The NHL Stanley Cup Qualifiers kick off the Return to Play plan on August 1. This week, PHT will be previewing each series with a look at storylines and end with our predictions for the eight matchups. In this case, it’s Blue Jackets vs. Maple Leafs.
(8) Toronto Maple Leafs vs. (9) Columbus Blue Jackets: TV schedule, start times, channels
Sunday, Aug. 2: Blue Jackets vs. Maple Leafs, 8 p.m. ET – NBCSN
Tuesday, Aug. 4: Blue Jackets vs. Maple Leafs, 4 p.m. ET – NBCSN
Thursday, Aug. 6: Maple Leafs vs. Blue Jackets, TBD
Friday, Aug. 7: Maple Leafs vs. Blue Jackets*, TBD
Sunday, Aug. 9: Blue Jackets vs. Maple Leafs*, TBD
Blue Jackets – Maple Leafs preview: Top storylines for Stanley Cup Qualifiers series
Will “underdog” theme work as well for Columbus as you’d expect?
John Tortorella’s Blue Jackets memorably swept a historically good Lightning team in the First Round of the 2019 Stanley Cup Playoffs. With Artemi Panarin and Sergei Bobrovsky gone, Torts’ group once again slips into the underdog role against the expensive, star-studded Maple Leafs.
While the Maple Leafs stumbled in ways the 2018-19 Lightning rarely did, the styles, on paper, would behoove Columbus once again.
How many times have we seen a defensive-minded underdog clamp down on a high-powered favorite, at least in the NHL? It’s a theme of the sport, and sometimes a polarizing one.
From a sheer pressure standpoint, one could picture a still-fairly-young Maple Leafs team “start to grip their sticks a little tight” if they struggle to break through against the Blue Jackets. The media won’t be kind to Toronto if they fall short during this best-of-five series against Columbus.
That said … there aren’t fans there to trot out Bronx Cheers. If there’s anything to the feeling that nervousness can build among fans, that might not be much of an issue.
Could that soothe some of the anxiousness? Or will that lack of nervous energy make it that much tougher to create offense versus a potentially smothering Blue Jackets system?
Can the Maple Leafs play adequate, NHL playoff-level defense?
One other thing that short-circuits some “underdog” talk is just how much the Maple Leafs struggle in certain areas of the game. Maple Leafs head coach Sheldon Keefe acknowledged the elephant in the room a few weeks ago.
“I don’t think it’s any secret that we got to be a lot better defensively,” Keefe said in mid-July, via TSN. “There’s no area of our game defensively that we were satisfied with. We’re not kidding ourselves here. We know there’s a lot of areas we need to look at and frankly it’s every area. From all three zones, everything that we’re doing there, we’re either tweaking it and making changes structurally to how we were playing or we’re having more focused intensity and commitment to the habits and detail within it.”
This could very well be a battle of strength vs. strength (Maple Leafs’ offense vs. Blue Jackets’ defense) and weakness vs. weakness (the two teams’ other units). If that holds true, then it could be a wash.
Either way, it sure seems like Morgan Rielly will be a busy man for … as long as the Maple Leafs can go.
Maybe Andersen needed a break …
When a team allows too many goals, you encounter a chicken-and-the-egg question. How much should you blame a goalie giving up soft goals versus a defense hanging that netminder out to dry?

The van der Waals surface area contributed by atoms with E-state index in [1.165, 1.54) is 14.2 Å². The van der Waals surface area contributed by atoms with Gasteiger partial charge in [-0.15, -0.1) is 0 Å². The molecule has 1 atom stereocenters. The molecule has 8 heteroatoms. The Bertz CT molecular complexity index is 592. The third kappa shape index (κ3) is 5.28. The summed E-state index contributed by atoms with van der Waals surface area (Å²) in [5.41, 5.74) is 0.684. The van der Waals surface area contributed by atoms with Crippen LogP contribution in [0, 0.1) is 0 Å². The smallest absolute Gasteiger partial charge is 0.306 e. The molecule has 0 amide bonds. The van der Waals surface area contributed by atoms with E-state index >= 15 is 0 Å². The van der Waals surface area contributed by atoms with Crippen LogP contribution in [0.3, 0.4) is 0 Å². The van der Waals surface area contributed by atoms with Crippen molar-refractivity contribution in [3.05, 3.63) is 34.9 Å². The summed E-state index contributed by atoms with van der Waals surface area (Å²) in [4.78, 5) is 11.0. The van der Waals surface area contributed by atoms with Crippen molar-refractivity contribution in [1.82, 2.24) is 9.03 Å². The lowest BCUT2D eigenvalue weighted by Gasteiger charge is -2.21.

During most of his time with the Maple Leafs, Frederik Andersen bailed out his teammates time and time again. In 2019-20, however, that chicken-and-the-egg situation’s been a bit more rotten for all involved.
Andersen managed a mediocre .901 save percentage over his last 31 games of 2019-20, and was only slightly better overall (.909 over 52 contests). Just about every modern goalie deals with hot and cold streaks, but the Maple Leafs need at least above-average netminding to make everything fit together.
Perhaps fatigue was an issue for Andersen, though?
Since 2016-17, Andersen sits tied with the most games played in the entire NHL (244, with Connor Hellebuyck). Considering how adventurous those Maple Leafs games can be,* one cannot blame Andersen if he was tuckered out.
* – Andersen leads all goalies with 7,798 shots faced since 2016-17. Only two other goalies (Hellebuyck and Sergei Bobrovsky) faced at least 7,000 shots in that same window.
Will the Blue Jackets’ goalies handle playoff-style pressure — and the Maple Leafs’ attack?
To the delight of all pun-loving hound dogs, Elvis Merzlikins delivered beyond our wildest expectations with a chart-topping .923 save percentage. Considering that he played in 33 games, Merzlikins might deserve a little more Calder Trophy attention.
After years of disappointing play, Joonas Korpisalo played OK in a heightened role, too.
Theoretically, Tortorella’s smothering system could make life easier for these young goalies.
That said, these are two inexperienced netminders at playoff-level hockey. And, for all of their warts, the Maple Leafs can give defenses and goalies fits. Even the best of the best.
One would think that the Blue Jackets will need excellent goaltending to upset the Maple Leafs. It’s anyone’s guess if that part will work out for Columbus.
Who’s out, Who might return for Blue Jackets, Maple Leafs?
Blue Jackets: It’s unclear if Josh Anderson will be available for Columbus. Considering their need for some firepower, a reasonably healthy Anderson would be a nice boost. Brandon Dubinsky‘s long-term future seems murky, but he’s definitely unavailable for 2019-20.
Maple Leafs: Both Andreas Johnsson and Timothy Liljegren have been banged up, earning the “unfit to play” moniker. We’ll have to keep an eye on the health of both valuable supporting cast members.
More on 2020 Stanley Cup Qualifiers, NHL Return to Play series:
- 2020 NHL Stanley Cup Qualifiers schedule
- A look at the Western Conference matchups
- Previewing the Eastern Conference